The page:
While there were some interesting ideas (a weather war motivated by each pantheon’s desire for ideal temperatures) there were also cliches (other cultures raising their gods, resulting in a battle royal of violent pagan pantheons; Hero saved from drowning by kindly intervention of dolphins) and annoyances (in-story contradictions; an amazingly schmaltzy scene of the Abrahamites all coming together campfire kumbaya style).
There are a couple twists, though the main one is right in line with expectation of wayward god Loki’s “secret” motivations.
Thor referring to a puzzling situation as a “a riddle,” equating the world tree Yggdrasil to a space elevator. Such instances were sprinkled about enough to keep the book from being totally dross.
Also helping were Scott Hampton‘s illustrations. I’ve seen complaints about his art being stiff, and there were times where the critique seemed relevant – an strangely bent elbow here, an awkwardly frozen facial expression there. But he creates some very dynamic battle scenes, both of fields of soldiers and more intimate confrontations.
His portrayal of the aesir seemed spot on, their self assured superiority dripping from their stances and expressions.
Hampton has composed scenes of smokey warfare, dark forests and murky depths, and some appropriately fantastical landscapes.
Watercolors, sometimes realistically rendered, sometimes shifty and ethereal, are excellent for images of the supernatural and I’m always happy to see painted panels when they fit the story.
There’s also a few pages in the back where Hampton shares his process with some charmingly humble insight.
As he notes at the painting stage:
“Drawing problems I hadn’t known about begin to stand out as the picture takes on weight and depth. This is always unhappy-making. I’ll usually keep working around the problem areas hoping they’ll just go away. (This almost never happens.)”
“Finally, the panel is finished with that awkward hand (or whatever) either – A. cast in deep shadow or, B. obscured by a passing bird or leaf or flailing body or, C. fixed.”
It’s quite illogical to expect any artist to paint hundreds of panels and have them all come out with the same level of quality (especially under heavy deadlines).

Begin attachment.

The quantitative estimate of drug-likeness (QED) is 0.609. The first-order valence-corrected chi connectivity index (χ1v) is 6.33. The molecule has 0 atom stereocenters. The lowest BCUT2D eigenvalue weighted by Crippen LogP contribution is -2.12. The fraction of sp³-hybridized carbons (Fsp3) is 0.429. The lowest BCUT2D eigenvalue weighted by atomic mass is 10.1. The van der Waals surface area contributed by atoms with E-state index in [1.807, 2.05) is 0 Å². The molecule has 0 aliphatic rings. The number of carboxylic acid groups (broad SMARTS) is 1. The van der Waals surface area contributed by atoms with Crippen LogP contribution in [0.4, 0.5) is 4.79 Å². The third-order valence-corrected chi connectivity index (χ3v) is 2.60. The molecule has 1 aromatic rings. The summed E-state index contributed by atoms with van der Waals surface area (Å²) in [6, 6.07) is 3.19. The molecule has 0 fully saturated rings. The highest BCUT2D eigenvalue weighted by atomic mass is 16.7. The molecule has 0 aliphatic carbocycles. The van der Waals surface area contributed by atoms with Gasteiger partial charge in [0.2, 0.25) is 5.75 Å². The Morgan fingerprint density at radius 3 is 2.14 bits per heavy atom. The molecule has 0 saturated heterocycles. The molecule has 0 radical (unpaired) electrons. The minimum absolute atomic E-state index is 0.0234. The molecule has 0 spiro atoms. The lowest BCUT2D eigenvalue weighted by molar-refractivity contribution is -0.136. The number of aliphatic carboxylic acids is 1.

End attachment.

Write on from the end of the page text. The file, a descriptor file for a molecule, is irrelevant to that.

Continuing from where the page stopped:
It’s always nice to see people admit to the challenges of the industry.
I personally think that Hampton’s average quality is very high and look forward to seeing more of his work.
As for The Life Eaters, while there is much to like about it (most of all the interesting premise) it never quite lives up to its full potential, is never really a spectacular comic.
This is fairly common when prose writers make the move to this form of expression – their first few efforts tend to feel like novels adapted into comics instead of original works (even if they are.)
This isn’t Brin’s first foray into sequential art (it’s his second) but it doesn’t feel like he’s quite got it down yet.
Hopefully he will continue, though, since there is a lot of potential in this book – and I’m certainly interested in peaking into his award winning sci-fi prose work.
3 of 5. A very intriguing premise is burdened by some awkward pacing and storytelling problems. If you can get past that, there’s plenty of stunning art and a few interesting plot elements to be found here.
This book is a standalone title.
Brin and Hampton previously worked on a Star Trek OGN, Star Trek: The Next Generation – Forgiveness, which seems to have been well received by fans. It’s completely unrelated to this book, obviously, and may only be of interest to members of the Trek fandom.
If you enjoyed this book, you might want to look into David Brin’s prose fiction.
For more alternate history stories, I personally recommend the anthology collection The Best Alternate History Stories of the 20th Century.
For more watercolored vikings in comics, you may want to check out Viking Glory: The Viking Prince.